Astin, A.W. 1991. Assessment for Excellence: The Philosophy and
Practice of Assessment and Evaluation in Higher Education. New York: The
American Council on Education/Macmillan Series on Higher Education.
This volume discusses the state of the art in assessment at the beginning of
the 1990s. Astin also discusses assessment design and provides guidance on how
to analyze assessment data. Assessment is explored at both a conceptual and
practical level. The appendix summarizes some of the basic statistical tools
and procedures for analyzing assessment data.
C.A., and T.W. Banda. 1999. Assessment Essentials: Planning, Implementing,
and Improving Assessment in Higher Education. San Francisco: Jossey-Bass.
The book provides a very readable guide to the development of an assessment
program. It offers a thorough review of the current practices in the area of
assessment. The authors provide information on such topics as developing
assessment plans, selecting methods and approaches, choosing appropriate
surveys and focus groups, and analyzing and using assessment results.
Gainen, J. and P. Locatelli. 1995.
Assessment for the
new curriculum: A guide for professional accounting programs. Sarasota,
FL: American Accounting Association.
This monograph is a comprehensive guide for planning and implementing an
assessment program for an accounting program. It effectively argues the
importance of assessment in the early chapters. Chapters 4 through 11 provide a
step-by-step process for developing, implementing, using, and evaluating an
and D. Miller. 2000. A survey of assessment practices in accounting departments
of colleges and universities. Journal of Education for Business 75 (5):
The article reports the results of a 1999 survey of accounting chairs at
colleges and universities. It identifies assessment methods and techniques used
by accounting departments, describes the focus of assessment processes, and
reports how outcomes of assessment activities were used.
Classroom Assessment--General and Accounting:
Angelo, T.A. and P.K. Cross. 1993. Classroom Assessment
Techniques: A Handbook for College Teachers. 2nd Ed. Jossey-Bass Higher and
Adult Education Series. San Farncisco: Jossey-Bass.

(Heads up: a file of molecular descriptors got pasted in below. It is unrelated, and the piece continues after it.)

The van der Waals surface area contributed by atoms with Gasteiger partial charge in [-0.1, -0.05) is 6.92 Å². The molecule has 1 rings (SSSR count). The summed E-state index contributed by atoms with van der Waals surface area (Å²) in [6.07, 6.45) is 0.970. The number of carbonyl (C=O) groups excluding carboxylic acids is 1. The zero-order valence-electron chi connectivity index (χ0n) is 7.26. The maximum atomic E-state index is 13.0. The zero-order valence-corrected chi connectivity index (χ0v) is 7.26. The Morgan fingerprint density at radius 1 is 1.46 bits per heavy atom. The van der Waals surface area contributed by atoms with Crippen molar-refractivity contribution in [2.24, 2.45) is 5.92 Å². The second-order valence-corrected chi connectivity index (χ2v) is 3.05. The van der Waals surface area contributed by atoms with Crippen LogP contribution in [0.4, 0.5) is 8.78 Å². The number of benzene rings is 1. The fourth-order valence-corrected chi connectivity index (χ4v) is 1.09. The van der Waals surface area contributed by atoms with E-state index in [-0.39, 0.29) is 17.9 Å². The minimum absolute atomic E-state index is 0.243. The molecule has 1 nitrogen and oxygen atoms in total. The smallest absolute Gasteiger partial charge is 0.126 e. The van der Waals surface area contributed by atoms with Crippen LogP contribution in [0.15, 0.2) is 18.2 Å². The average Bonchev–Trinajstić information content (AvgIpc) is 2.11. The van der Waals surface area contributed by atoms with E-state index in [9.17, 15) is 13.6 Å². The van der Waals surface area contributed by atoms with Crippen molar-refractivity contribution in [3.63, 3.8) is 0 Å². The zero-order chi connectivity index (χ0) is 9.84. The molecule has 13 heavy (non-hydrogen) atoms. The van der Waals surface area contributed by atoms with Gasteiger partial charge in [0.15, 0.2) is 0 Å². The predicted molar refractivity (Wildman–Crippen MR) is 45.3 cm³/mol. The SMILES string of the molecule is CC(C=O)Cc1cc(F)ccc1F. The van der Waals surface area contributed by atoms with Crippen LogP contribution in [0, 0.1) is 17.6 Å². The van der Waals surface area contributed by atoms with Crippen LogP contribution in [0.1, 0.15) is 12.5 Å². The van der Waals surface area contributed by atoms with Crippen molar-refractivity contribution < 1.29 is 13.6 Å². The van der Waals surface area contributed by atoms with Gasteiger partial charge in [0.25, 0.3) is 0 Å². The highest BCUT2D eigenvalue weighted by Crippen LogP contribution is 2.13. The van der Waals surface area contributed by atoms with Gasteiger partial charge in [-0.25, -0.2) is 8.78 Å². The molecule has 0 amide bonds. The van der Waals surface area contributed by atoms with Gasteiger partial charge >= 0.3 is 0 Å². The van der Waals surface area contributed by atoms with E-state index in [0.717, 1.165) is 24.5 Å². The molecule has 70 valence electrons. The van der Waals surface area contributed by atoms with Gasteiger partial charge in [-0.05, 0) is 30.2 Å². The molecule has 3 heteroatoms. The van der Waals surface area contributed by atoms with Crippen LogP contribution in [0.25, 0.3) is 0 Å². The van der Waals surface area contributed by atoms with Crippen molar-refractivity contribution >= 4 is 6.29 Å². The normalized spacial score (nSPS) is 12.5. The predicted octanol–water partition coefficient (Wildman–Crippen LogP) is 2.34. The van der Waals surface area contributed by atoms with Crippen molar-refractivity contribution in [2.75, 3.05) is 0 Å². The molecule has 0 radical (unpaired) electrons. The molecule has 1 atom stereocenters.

This work focuses on tools that instructors can use to assess student learning
in the classroom. The book is a practical toolkit for faculty members
interested in improving the teaching and learning that occurs in the classroom.
Step-by-step procedures for using and adapting classroom assessment techniques
(CATs) are included.
T.A. 1998. Classroom Assessment and Research: An Update on Uses, Approaches,
and Research Findings. New Directions for Teaching and Learning, No. 75.
San Francisco: Jossey-Bass.
This volume follows-up the 1993 work by Angelo and Cross. It provides further
discussion of CATs and discusses research findings related to classroom
Assessment--Selected Professional Programs:
Association of Colleges of Pharmacy.
This website is a comprehensive guide intended to assist colleges and schools
of pharmacy to maintain and improve a plan for assessment. Although designed
specifically to help these schools meet accreditation requirements, it contains
a comprehensive description of various types of assessment data that may be
used to assess and document student learning. Several of the clinical-based
issues are similar to the problem-based approaches used in accounting programs.
Ben-David, M.F. 2000. The role of assessment in expanding
professional horizons. Medical Teacher 22 (5): 472-477.
This article describes objective structure clinical examination, the portfolio,
and hi-tech simulations. The discussions about the portfolio and hi-tech
simulations have relevance to developing assessment methods for the rapidly
evolving accounting curriculum.
S.M. G.J. Marino, and K.M. Richo. 2000. The clinical achievement portfolio: An
outcomes-based assessment project in nursing education. Nursing Educator
25 (5): 241-6. This article describes the clinical achievement portfolio as a
tool for documenting continuous improvement of student clinical learning. The
portfolio was introduced to stimulate reflective thinking and measurement of
clinical learning in an undergraduate nursing program.